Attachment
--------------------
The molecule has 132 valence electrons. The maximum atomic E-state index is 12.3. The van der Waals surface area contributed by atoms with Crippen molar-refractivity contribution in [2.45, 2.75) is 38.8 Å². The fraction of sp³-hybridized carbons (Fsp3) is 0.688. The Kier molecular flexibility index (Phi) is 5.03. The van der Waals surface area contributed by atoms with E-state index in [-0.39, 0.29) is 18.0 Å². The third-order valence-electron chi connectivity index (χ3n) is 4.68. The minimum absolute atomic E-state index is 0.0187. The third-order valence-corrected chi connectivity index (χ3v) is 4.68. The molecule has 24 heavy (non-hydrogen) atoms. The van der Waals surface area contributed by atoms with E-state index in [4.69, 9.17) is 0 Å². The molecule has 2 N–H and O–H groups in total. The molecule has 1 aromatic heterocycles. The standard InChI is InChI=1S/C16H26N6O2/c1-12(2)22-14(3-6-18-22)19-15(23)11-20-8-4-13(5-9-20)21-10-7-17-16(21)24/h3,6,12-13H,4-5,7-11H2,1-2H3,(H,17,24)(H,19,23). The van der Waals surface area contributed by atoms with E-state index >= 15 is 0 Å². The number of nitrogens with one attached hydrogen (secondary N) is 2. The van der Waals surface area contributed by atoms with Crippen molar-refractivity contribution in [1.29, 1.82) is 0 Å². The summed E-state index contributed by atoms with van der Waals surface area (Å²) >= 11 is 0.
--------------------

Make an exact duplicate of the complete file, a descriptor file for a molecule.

The molecule has 132 valence electrons. The maximum atomic E-state index is 12.3. The van der Waals surface area contributed by atoms with Crippen molar-refractivity contribution in [2.45, 2.75) is 38.8 Å². The fraction of sp³-hybridized carbons (Fsp3) is 0.688. The Kier molecular flexibility index (Phi) is 5.03. The van der Waals surface area contributed by atoms with E-state index in [-0.39, 0.29) is 18.0 Å². The third-order valence-electron chi connectivity index (χ3n) is 4.68. The minimum absolute atomic E-state index is 0.0187. The third-order valence-corrected chi connectivity index (χ3v) is 4.68. The molecule has 24 heavy (non-hydrogen) atoms. The van der Waals surface area contributed by atoms with E-state index in [4.69, 9.17) is 0 Å². The molecule has 2 N–H and O–H groups in total. The molecule has 1 aromatic heterocycles. The standard InChI is InChI=1S/C16H26N6O2/c1-12(2)22-14(3-6-18-22)19-15(23)11-20-8-4-13(5-9-20)21-10-7-17-16(21)24/h3,6,12-13H,4-5,7-11H2,1-2H3,(H,17,24)(H,19,23). The van der Waals surface area contributed by atoms with E-state index >= 15 is 0 Å². The number of nitrogens with one attached hydrogen (secondary N) is 2. The van der Waals surface area contributed by atoms with Crippen molar-refractivity contribution in [1.29, 1.82) is 0 Å². The summed E-state index contributed by atoms with van der Waals surface area (Å²) >= 11 is 0.